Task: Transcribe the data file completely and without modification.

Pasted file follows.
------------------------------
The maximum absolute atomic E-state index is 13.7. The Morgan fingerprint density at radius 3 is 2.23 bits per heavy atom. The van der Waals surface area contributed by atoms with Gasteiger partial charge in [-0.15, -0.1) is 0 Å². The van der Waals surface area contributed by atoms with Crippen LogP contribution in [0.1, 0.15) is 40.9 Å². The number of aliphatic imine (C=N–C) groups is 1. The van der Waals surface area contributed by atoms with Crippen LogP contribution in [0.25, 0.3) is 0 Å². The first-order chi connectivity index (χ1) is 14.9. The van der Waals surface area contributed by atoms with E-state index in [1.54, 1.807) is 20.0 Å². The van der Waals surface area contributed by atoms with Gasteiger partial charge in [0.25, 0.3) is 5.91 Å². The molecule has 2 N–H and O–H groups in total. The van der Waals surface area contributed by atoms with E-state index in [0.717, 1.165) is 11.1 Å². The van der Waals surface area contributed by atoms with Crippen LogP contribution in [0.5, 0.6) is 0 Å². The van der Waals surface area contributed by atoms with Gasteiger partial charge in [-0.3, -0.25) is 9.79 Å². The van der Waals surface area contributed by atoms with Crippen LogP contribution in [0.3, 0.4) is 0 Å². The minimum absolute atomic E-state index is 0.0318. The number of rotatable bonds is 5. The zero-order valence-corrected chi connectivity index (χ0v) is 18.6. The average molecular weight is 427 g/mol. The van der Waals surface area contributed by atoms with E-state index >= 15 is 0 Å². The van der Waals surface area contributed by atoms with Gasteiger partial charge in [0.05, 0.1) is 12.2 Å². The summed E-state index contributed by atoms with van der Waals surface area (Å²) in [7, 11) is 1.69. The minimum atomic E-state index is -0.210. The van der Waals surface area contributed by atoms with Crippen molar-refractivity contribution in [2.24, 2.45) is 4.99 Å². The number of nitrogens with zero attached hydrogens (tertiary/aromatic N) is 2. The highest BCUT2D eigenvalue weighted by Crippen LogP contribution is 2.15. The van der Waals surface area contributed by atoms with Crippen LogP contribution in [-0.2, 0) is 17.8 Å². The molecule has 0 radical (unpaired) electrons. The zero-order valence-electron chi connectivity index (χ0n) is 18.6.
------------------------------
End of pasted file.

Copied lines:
The maximum absolute atomic E-state index is 13.7. The Morgan fingerprint density at radius 3 is 2.23 bits per heavy atom. The van der Waals surface area contributed by atoms with Gasteiger partial charge in [-0.15, -0.1) is 0 Å². The van der Waals surface area contributed by atoms with Crippen LogP contribution in [0.1, 0.15) is 40.9 Å². The number of aliphatic imine (C=N–C) groups is 1. The van der Waals surface area contributed by atoms with Crippen LogP contribution in [0.25, 0.3) is 0 Å². The first-order chi connectivity index (χ1) is 14.9. The van der Waals surface area contributed by atoms with E-state index in [1.54, 1.807) is 20.0 Å². The van der Waals surface area contributed by atoms with Gasteiger partial charge in [0.25, 0.3) is 5.91 Å². The molecule has 2 N–H and O–H groups in total. The van der Waals surface area contributed by atoms with E-state index in [0.717, 1.165) is 11.1 Å². The van der Waals surface area contributed by atoms with Crippen LogP contribution in [0.5, 0.6) is 0 Å². The van der Waals surface area contributed by atoms with Gasteiger partial charge in [-0.3, -0.25) is 9.79 Å². The van der Waals surface area contributed by atoms with Crippen LogP contribution in [0.3, 0.4) is 0 Å². The minimum absolute atomic E-state index is 0.0318. The number of rotatable bonds is 5. The zero-order valence-corrected chi connectivity index (χ0v) is 18.6. The average molecular weight is 427 g/mol. The van der Waals surface area contributed by atoms with E-state index >= 15 is 0 Å². The van der Waals surface area contributed by atoms with Gasteiger partial charge in [0.05, 0.1) is 12.2 Å². The summed E-state index contributed by atoms with van der Waals surface area (Å²) in [7, 11) is 1.69. The minimum atomic E-state index is -0.210. The van der Waals surface area contributed by atoms with Crippen molar-refractivity contribution in [2.24, 2.45) is 4.99 Å². The number of nitrogens with zero attached hydrogens (tertiary/aromatic N) is 2. The highest BCUT2D eigenvalue weighted by Crippen LogP contribution is 2.15. The van der Waals surface area contributed by atoms with Crippen LogP contribution in [-0.2, 0) is 17.8 Å². The molecule has 0 radical (unpaired) electrons. The zero-order valence-electron chi connectivity index (χ0n) is 18.6.